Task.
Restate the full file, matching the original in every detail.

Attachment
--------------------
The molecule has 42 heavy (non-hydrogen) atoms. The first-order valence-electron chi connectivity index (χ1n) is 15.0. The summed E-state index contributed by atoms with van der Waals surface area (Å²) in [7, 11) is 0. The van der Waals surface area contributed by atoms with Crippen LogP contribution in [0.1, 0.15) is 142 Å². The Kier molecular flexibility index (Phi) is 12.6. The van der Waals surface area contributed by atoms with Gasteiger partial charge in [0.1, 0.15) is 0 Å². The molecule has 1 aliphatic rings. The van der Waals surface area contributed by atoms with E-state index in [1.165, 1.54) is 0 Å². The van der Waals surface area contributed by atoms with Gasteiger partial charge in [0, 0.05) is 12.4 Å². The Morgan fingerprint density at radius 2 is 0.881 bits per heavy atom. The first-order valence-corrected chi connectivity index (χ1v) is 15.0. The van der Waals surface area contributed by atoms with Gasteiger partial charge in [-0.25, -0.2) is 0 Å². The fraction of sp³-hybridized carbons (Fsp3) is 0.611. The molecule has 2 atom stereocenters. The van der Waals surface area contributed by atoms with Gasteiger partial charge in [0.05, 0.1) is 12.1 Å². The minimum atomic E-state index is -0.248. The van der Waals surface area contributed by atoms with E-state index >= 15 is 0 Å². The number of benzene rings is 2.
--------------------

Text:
The molecule has 42 heavy (non-hydrogen) atoms. The first-order valence-electron chi connectivity index (χ1n) is 15.0. The summed E-state index contributed by atoms with van der Waals surface area (Å²) in [7, 11) is 0. The van der Waals surface area contributed by atoms with Crippen LogP contribution in [0.1, 0.15) is 142 Å². The Kier molecular flexibility index (Phi) is 12.6. The van der Waals surface area contributed by atoms with Gasteiger partial charge in [0.1, 0.15) is 0 Å². The molecule has 1 aliphatic rings. The van der Waals surface area contributed by atoms with E-state index in [1.165, 1.54) is 0 Å². The van der Waals surface area contributed by atoms with Gasteiger partial charge in [0, 0.05) is 12.4 Å². The Morgan fingerprint density at radius 2 is 0.881 bits per heavy atom. The first-order valence-corrected chi connectivity index (χ1v) is 15.0. The van der Waals surface area contributed by atoms with Gasteiger partial charge in [-0.25, -0.2) is 0 Å². The fraction of sp³-hybridized carbons (Fsp3) is 0.611. The molecule has 2 atom stereocenters. The van der Waals surface area contributed by atoms with Gasteiger partial charge in [0.05, 0.1) is 12.1 Å². The minimum atomic E-state index is -0.248. The van der Waals surface area contributed by atoms with E-state index >= 15 is 0 Å². The number of benzene rings is 2.